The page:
YES, I REALIZE that each of the three major mayoral candidates has promised to take the reins of the Portland Police Bureau if elected—an approach that's both historically sound and politically sane.
And, yes, it was a disaster when Sam Adams—scandal plagued and desperate to focus on less-fraught subjects like economic development—decided to install Commissioner Dan Saltzman as police commissioner back in 2009.
But after a recent forum on police issues, hosted by the Albina Ministerial Alliance Coalition for Justice and Police Reform, I'd consider bucking conventional political wisdom. There's a good case for letting someone who isn't running for mayor take the job, and that person is council candidate Steve Novick.
Novick—too well funded and too well known to lose his bid to replace the retiring Randy Leonard—said too many of the right things on a host of important issues.
We should spend more on social services and less on adding cops, he said, noting that even Police Chief Mike Reese admits "crime is down." Novick said he had the same chat with the Portland Police Association (PPA), but that "they looked at me like I was crazy. 'What do you mean crime is down?' They should know they're not walking around in an armed camp."
He wondered why the Independent Police Review Division "never actually does independent reviews." He said cops should "applaud" Occupy protesters and keep the riot gear for actual riots. He'd have pushed for harsher punishment for more of the cops in the Aaron Campbell shooting.
And he'd do more to encourage hiring more minorities and then put them back in neighborhoods, on foot and on bicycles, and not in cars.
"I'm honored," Novick said when I called to say I'd nominate him—but it's a nonstarter. Even if asked, he wouldn't accept, on "philosophical" grounds. It's supposed to be the mayor's job.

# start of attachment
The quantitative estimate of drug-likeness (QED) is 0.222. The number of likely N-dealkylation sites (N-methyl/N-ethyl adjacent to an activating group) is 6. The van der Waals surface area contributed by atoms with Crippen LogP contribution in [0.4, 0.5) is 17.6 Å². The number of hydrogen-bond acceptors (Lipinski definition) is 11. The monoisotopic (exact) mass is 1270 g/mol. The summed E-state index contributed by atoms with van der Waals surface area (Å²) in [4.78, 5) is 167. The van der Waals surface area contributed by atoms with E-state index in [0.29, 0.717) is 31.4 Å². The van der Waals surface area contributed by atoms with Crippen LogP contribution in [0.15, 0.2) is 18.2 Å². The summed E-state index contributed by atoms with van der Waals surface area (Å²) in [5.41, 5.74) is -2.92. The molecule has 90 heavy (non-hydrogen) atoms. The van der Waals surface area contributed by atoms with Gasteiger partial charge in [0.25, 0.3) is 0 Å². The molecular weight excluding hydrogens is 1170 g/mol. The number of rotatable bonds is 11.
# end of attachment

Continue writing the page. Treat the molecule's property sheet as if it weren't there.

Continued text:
Fine. I lose. So what about the Big Three? Mayoral candidates Eileen Brady, Charlie Hales, and Jefferson Smith weren't bad at the forum—but none were as consistently dynamic, frank, and thoughtful as Novick.
Instead, they mostly played it safe. Occasionally, each would say something interesting.
Brady called for a stand-alone mental health unit in the police bureau. Hales promised an incentive for cops who live in Portland, since only 25 to 33 percent do ["Where Police Officers (Don't) Live," Oct 21, 2010], and vowed to bully the PPA. Smith said he'd insist on bringing city commissioners to all future PPA contract talks so they'd actually be open, just like the city promised ["Behind Closed Doors," News, June 2, 2011].
But it wasn't enough for a potential police commissioner. And that's troubling, especially because these are the candidates who actually want the job.
CLARIFICATION: While Mayor Sam Adams did technically name Dan Saltzman as police commissioner in 2009, the decision to free Adams up to focus on issues like economic development was made in late 2008. It wasn't in response to Willamette Week's reporting on the Beau Breedlove scandal, which Adams' office learned of several days after Adams' appointment.